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Caries Res. 1996;30(2):112-8.

An in vitro microbial model for studying secondary caries formation.

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Oral Health Research Institute, Indianapolis, Ind., USA.


Secondary caries is a major reason for the replacement of restorations. Because it is hypothesized that the development of secondary caries is closely associated with pathogenic oral bacteria, an in vitro microbial model has been developed to produce secondary carious lesions. A mixture of overnight cultures of Streptococcus mutans and Lactobacillus casei in dextrose-free trypticase soy broth, supplemented with 5% sucrose (TSBS), at 37 degrees C was used in this model as the inoculum for the experimental groups. Uninoculated control groups were incubated with medium only. Groups of human tooth specimens restored using composite, together with their respective controls, were exposed for 7 or 12 days to circulating cycles of TSBS (30 min each, 3 times per day) and a mineral wash solution (for a total of 22.5 h per day), at 37 degrees C. The pH of the experimental groups dropped to 4.l-4.5 during the test periods. The pH of the control groups remained at 6.8-7.0. The inoculated bacteria remained viable throughout the study. No contamination of experimental or control samples occurred. Laser scanning confocal microscopy demonstrated the development of incipient surface and wall lesions in all the specimens of experimental groups in as few as 7 days. Reproducibility of the model was confirmed in a second investigation. Therefore, it was concluded that this model can be used for studying the microbial etiology and prevention of secondary caries.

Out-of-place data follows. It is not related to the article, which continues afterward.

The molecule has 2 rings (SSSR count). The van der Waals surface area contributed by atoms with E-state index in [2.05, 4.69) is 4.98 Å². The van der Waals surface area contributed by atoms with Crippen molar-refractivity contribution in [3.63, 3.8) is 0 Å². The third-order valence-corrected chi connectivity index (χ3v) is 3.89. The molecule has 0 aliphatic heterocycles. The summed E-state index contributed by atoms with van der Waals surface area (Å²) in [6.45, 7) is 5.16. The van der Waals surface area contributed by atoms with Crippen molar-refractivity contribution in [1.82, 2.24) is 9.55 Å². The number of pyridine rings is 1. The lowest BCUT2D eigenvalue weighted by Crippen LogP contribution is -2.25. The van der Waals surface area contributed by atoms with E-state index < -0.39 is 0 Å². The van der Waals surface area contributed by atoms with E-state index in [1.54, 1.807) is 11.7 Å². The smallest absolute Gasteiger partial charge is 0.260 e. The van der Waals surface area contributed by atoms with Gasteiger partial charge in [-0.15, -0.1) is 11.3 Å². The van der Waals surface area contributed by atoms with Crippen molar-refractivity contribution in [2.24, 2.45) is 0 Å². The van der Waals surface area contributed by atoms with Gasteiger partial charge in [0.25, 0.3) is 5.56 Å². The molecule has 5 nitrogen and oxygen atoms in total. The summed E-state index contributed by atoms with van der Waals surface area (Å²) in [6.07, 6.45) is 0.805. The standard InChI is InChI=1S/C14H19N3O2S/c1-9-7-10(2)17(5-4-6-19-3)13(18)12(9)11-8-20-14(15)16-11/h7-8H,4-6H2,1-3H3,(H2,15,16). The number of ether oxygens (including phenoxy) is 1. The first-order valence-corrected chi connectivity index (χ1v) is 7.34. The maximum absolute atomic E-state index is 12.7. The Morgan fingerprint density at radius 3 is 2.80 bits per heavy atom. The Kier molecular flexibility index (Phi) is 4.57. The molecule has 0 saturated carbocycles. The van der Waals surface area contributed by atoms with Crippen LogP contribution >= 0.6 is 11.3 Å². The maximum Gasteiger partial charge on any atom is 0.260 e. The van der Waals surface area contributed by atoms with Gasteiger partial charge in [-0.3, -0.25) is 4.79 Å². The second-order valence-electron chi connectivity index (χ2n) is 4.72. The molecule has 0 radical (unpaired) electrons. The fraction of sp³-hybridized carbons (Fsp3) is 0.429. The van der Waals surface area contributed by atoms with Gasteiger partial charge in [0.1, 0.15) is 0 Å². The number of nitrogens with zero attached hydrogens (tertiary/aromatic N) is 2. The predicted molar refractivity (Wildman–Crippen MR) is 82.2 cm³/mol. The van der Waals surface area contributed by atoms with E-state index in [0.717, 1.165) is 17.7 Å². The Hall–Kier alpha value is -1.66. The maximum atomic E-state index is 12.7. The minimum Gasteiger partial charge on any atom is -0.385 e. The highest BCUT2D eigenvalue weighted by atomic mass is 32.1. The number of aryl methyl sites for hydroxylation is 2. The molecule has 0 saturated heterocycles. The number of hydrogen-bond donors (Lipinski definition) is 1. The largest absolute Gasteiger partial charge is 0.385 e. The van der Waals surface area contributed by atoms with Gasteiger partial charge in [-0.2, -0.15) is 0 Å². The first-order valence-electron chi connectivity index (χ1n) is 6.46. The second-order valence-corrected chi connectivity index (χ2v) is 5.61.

[Indexed for MEDLINE]

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